It is not surprising that many law enforcement agencies across the country support officers who compete in The Tactical Games — by covering signup fees or providing sponsorships. Agencies also recruit potential job candidates at the games. “Here, at least they find people who are physically fit and proficient with firearms,” says Thayer.

Schuerch has always pushed her limits, and The Tactical Games have driven her to take things a step further in her job and athletic endeavors. She recently received her certification as an EMT. The training, she says, helps her respond better to medical emergencies at the jail — from drug overdoses to heart attacks, seizures and injuries.

And now she is in the vanguard of women pushing into a new arena. The percentage of females competing in The Tactical Games has increased from single digits in 2019 to 25% this year, Thayer says. Schuerch understands and embodies that “there’s opportunity in pushing through adversity, there’s opportunity for growth,” he adds.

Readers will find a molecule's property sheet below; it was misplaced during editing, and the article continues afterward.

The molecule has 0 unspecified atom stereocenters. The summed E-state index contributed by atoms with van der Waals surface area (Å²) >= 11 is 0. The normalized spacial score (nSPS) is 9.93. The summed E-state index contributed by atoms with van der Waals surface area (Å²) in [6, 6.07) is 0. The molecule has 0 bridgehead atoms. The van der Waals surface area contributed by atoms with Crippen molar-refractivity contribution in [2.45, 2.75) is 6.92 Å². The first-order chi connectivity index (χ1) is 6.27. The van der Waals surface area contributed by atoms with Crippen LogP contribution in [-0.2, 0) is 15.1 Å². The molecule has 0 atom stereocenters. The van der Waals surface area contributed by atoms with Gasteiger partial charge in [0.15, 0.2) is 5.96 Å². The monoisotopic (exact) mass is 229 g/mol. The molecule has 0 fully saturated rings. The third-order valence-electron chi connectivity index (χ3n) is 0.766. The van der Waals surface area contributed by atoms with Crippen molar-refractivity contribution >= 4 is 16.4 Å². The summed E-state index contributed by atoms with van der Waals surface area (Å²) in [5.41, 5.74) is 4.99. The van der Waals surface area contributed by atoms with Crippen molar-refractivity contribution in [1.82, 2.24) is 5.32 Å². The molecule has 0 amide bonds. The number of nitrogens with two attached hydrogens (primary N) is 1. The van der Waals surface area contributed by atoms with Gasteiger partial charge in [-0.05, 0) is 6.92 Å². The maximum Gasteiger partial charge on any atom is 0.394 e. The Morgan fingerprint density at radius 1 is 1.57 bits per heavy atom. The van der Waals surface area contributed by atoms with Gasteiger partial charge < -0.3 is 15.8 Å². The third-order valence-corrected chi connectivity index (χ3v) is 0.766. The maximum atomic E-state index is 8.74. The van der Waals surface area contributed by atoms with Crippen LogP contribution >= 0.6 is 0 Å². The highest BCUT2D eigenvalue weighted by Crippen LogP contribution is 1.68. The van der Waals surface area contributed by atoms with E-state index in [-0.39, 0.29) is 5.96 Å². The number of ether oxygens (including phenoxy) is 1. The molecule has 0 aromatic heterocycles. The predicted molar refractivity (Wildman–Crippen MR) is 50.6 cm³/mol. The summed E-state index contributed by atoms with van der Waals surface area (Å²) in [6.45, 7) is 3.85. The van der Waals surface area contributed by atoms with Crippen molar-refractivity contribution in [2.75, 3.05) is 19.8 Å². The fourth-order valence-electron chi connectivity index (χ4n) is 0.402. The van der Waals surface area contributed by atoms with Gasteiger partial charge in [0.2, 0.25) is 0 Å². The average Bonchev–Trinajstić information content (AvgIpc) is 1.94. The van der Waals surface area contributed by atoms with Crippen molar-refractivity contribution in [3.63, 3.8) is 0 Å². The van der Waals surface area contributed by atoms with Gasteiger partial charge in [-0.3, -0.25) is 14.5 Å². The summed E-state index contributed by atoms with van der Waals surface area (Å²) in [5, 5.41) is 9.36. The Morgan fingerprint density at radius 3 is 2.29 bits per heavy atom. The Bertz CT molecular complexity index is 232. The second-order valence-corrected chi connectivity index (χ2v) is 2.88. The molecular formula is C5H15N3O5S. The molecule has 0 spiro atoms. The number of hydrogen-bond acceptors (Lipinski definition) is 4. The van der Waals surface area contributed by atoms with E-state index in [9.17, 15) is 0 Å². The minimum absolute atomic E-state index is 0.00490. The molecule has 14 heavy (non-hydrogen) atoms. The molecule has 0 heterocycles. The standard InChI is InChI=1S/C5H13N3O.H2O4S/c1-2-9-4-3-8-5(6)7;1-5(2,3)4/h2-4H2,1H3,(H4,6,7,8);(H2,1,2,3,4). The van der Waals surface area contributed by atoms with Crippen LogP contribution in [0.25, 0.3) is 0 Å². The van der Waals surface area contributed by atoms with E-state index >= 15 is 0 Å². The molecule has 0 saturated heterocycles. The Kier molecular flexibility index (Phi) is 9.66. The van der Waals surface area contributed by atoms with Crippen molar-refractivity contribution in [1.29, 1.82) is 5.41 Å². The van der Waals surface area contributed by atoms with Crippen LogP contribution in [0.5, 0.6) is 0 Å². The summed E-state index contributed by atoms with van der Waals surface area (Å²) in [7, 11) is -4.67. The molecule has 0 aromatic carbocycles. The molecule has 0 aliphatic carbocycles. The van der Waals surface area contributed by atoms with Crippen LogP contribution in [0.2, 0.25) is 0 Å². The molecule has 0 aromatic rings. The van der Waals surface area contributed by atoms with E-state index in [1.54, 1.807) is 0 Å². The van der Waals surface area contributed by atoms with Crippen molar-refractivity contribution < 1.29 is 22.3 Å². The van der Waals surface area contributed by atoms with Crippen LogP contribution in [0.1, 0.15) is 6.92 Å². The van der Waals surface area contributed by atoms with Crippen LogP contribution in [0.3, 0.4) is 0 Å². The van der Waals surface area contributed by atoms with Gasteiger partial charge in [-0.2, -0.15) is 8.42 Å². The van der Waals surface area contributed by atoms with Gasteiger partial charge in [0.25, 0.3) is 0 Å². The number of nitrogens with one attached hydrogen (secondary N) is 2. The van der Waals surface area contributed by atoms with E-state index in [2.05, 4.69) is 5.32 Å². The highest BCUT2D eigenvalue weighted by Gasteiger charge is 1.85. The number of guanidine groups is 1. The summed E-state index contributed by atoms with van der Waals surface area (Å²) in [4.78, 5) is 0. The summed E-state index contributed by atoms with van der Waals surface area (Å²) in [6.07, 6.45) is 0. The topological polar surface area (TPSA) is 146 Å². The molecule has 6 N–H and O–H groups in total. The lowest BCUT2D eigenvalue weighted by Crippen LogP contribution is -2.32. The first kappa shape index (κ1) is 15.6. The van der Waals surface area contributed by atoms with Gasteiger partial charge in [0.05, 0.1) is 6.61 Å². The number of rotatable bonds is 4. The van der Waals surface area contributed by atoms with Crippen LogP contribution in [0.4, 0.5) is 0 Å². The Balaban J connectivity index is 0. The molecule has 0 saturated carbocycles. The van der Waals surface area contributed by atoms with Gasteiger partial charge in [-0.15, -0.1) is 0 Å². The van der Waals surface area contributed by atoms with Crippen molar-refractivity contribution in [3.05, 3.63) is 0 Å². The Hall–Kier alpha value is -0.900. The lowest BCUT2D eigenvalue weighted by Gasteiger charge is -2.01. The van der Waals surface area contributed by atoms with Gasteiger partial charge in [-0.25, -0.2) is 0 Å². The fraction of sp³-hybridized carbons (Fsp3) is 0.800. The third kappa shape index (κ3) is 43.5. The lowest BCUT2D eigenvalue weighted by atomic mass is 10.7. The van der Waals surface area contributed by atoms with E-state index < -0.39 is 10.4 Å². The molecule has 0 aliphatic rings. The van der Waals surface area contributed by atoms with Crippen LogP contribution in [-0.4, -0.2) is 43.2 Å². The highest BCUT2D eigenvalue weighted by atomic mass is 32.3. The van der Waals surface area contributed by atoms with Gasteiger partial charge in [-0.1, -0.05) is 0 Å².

A similar mindset is needed for a successful career in corrections. “Let’s not sugarcoat it: Kids play cops and robbers, not jailers and inmates,” Schuerch says. But correction jobs come with certain advantages: Working in a prison or jail is “a much more controlled environment” than policing with its constant exposure to the unknown, she adds.

Corrections can also be a good steppingstone for a career as a cop. Communication is one of the most important tools in law enforcement, she says. As female officers, “we know how to communicate with many different, and often, difficult people.”

Her advice to women looking into working in corrections is to “know that you’ll be working with some rough and tough guys. Know there will be obstacles and challenges. But if you are confident in your skills, you can absolutely do it.”

Photo: The Tactical Games

© Police 1 / Katja Ridderbusch